Peace Education: The Concept, Principles, and Practices around the World

Peace Education: The Concept, Principles, and Practices around the World

Peace Education: The Concept, Principles, and Practices around the World

Peace Education: The Concept, Principles, and Practices around the World

Synopsis

Peace Education:

• presents views on the nature of peace education, its history, and relationships to neighboring fields;

• examines relevant psychological and pedagogical principles, such as the contact experience, conciliation through personal story telling, reckoning with traumatic memories, body-work, and the socio-emotional aspects of reconciliation; and

• introduces an array of international examples from countries, such as Croatia, Northern Ireland, Israel, South Africa, Rwanda, and the United States in order to generalize lessons learned.

A "must have" for all those thinking, planning, conducting, and studying peace education programs, it is intended for scholars, students, and researchers interested in peace and conflict resolution in higher education and volunteer and public organizations. Its cross disciplinary approach will appeal to those in social and political psychology, communication, education, religion, political science, sociology, and philosophy.

Excerpt

The many local wars, conflicts, and intergroup religious, ethnic, and tribal tensions among different groups are said to be the sign of our times. These wars and conflicts have at least two major components—the political-economical and the psychosocial. These two components are in a tight reciprocal relationship, affecting each other and providing meaning for each other. One cannot think of political tensions and conflicts without their psychosocial underpinnings of collective hatred, distrust, fear, and hope. It would be equally difficult to think of the latter without understanding the historical, economical, and political aspects of a conflict, including adversaries' desires to reach independence, claims for land, struggle for self-determination, or fight for equality.

While politicians and civil leaders are struggling, for better or worse, with the political-economical aspects of conflicts, educators, psychologists, clergymen, and other concerned individuals address themselves to the human-psychological sides of conflicts. Employing a variety of means and approaches that range from shared seminars to courses on peace and from collaborative artistic projects to joint soul- searching encounters, they try to cultivate understanding between adversaries, reconciliation, mutual tolerance, skills and dispositions of conflict resolution, and the healing of past wounds. Indeed, the field—often called Peace Education—is very active all over the world, involving large numbers of both school children and adults, professionals (teachers, social workers), and political leaders.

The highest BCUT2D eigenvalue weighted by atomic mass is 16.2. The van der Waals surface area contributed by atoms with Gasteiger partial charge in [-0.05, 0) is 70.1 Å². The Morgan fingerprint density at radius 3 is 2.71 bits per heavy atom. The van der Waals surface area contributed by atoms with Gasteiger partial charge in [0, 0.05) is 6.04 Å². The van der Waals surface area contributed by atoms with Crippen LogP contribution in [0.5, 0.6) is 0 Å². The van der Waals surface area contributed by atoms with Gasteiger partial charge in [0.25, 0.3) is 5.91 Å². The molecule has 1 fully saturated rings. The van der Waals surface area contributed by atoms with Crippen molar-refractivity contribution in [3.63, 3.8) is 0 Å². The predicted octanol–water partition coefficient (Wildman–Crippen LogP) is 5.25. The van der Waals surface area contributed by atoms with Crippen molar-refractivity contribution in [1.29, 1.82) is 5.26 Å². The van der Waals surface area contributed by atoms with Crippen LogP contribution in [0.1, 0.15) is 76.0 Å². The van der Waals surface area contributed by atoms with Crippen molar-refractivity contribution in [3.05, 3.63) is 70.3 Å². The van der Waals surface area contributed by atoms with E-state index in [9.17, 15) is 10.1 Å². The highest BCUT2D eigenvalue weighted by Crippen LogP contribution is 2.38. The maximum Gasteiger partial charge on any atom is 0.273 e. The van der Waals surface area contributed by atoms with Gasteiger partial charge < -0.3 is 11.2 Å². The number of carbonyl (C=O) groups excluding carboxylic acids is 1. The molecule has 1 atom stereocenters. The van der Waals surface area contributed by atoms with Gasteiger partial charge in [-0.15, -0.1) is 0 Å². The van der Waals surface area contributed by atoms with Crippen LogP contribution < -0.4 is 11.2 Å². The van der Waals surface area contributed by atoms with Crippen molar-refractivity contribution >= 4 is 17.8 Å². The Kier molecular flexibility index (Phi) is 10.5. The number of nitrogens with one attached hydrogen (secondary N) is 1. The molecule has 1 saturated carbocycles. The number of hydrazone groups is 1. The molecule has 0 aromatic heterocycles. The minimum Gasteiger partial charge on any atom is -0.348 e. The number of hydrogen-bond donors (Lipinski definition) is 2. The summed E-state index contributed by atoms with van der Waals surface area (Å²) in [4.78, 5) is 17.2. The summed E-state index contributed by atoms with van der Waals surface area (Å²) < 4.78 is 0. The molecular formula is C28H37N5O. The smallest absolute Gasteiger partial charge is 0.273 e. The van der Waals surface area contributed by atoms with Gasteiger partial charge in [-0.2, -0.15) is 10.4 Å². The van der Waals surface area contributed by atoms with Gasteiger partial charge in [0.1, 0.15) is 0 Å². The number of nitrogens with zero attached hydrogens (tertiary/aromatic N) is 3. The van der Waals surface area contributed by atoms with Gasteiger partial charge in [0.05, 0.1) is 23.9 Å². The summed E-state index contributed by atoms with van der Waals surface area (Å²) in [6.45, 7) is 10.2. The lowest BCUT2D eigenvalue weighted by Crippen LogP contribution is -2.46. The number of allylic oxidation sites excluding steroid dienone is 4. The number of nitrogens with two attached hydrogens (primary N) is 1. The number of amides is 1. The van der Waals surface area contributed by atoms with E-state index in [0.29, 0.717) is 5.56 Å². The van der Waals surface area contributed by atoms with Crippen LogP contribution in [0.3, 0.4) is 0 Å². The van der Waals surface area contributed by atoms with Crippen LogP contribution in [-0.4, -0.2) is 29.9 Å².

However, although very active, particularly in regions of continuous conflict such as Northern Ireland or Israel, the scholarly aspects of the field of peace education lag somewhat behind practice. As Galtung, one of the founders of the field, once commented, there is more research on peace than peace action, but when it comes to peace education, the converse is the case: There is more action, all over the world and under a range of labels, accompanied by what appears to be insufficient scholarship.

This relative paucity of scholarship results, first, in some conceptual confusion: what is peace education and how does it differ from its next of kin such as conflict resolution or multicultural education? Second, insufficient scholarship is often reflected in well-intended but not very clear goals for peace education: What should its attainable goals be ? What can realistically be attained and what conditions have . . .

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